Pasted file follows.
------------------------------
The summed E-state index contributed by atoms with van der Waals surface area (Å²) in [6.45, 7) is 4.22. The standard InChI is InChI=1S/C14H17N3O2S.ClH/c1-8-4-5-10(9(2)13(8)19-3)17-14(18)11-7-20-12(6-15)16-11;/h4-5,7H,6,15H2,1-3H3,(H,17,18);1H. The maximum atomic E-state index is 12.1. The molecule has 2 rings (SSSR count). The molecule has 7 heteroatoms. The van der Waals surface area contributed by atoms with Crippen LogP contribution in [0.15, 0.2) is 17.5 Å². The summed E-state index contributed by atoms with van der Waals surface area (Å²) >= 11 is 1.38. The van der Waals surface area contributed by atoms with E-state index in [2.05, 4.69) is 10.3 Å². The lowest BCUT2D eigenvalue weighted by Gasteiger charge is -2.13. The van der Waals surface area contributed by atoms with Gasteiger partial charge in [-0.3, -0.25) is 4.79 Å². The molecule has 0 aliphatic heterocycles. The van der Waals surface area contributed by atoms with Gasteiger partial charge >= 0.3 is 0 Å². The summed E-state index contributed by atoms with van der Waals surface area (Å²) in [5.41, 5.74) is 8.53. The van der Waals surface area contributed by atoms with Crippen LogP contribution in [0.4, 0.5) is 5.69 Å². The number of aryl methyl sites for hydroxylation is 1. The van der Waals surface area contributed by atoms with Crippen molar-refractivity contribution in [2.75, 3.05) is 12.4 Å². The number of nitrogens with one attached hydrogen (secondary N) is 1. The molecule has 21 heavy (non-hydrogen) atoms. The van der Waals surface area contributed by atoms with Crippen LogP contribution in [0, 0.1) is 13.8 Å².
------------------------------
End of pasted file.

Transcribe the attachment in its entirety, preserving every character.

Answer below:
The summed E-state index contributed by atoms with van der Waals surface area (Å²) in [6.45, 7) is 4.22. The standard InChI is InChI=1S/C14H17N3O2S.ClH/c1-8-4-5-10(9(2)13(8)19-3)17-14(18)11-7-20-12(6-15)16-11;/h4-5,7H,6,15H2,1-3H3,(H,17,18);1H. The maximum atomic E-state index is 12.1. The molecule has 2 rings (SSSR count). The molecule has 7 heteroatoms. The van der Waals surface area contributed by atoms with Crippen LogP contribution in [0.15, 0.2) is 17.5 Å². The summed E-state index contributed by atoms with van der Waals surface area (Å²) >= 11 is 1.38. The van der Waals surface area contributed by atoms with E-state index in [2.05, 4.69) is 10.3 Å². The lowest BCUT2D eigenvalue weighted by Gasteiger charge is -2.13. The van der Waals surface area contributed by atoms with Gasteiger partial charge in [-0.3, -0.25) is 4.79 Å². The molecule has 0 aliphatic heterocycles. The van der Waals surface area contributed by atoms with Gasteiger partial charge >= 0.3 is 0 Å². The summed E-state index contributed by atoms with van der Waals surface area (Å²) in [5.41, 5.74) is 8.53. The van der Waals surface area contributed by atoms with Crippen LogP contribution in [0.4, 0.5) is 5.69 Å². The number of aryl methyl sites for hydroxylation is 1. The van der Waals surface area contributed by atoms with Crippen molar-refractivity contribution in [2.75, 3.05) is 12.4 Å². The number of nitrogens with one attached hydrogen (secondary N) is 1. The molecule has 21 heavy (non-hydrogen) atoms. The van der Waals surface area contributed by atoms with Crippen LogP contribution in [0, 0.1) is 13.8 Å².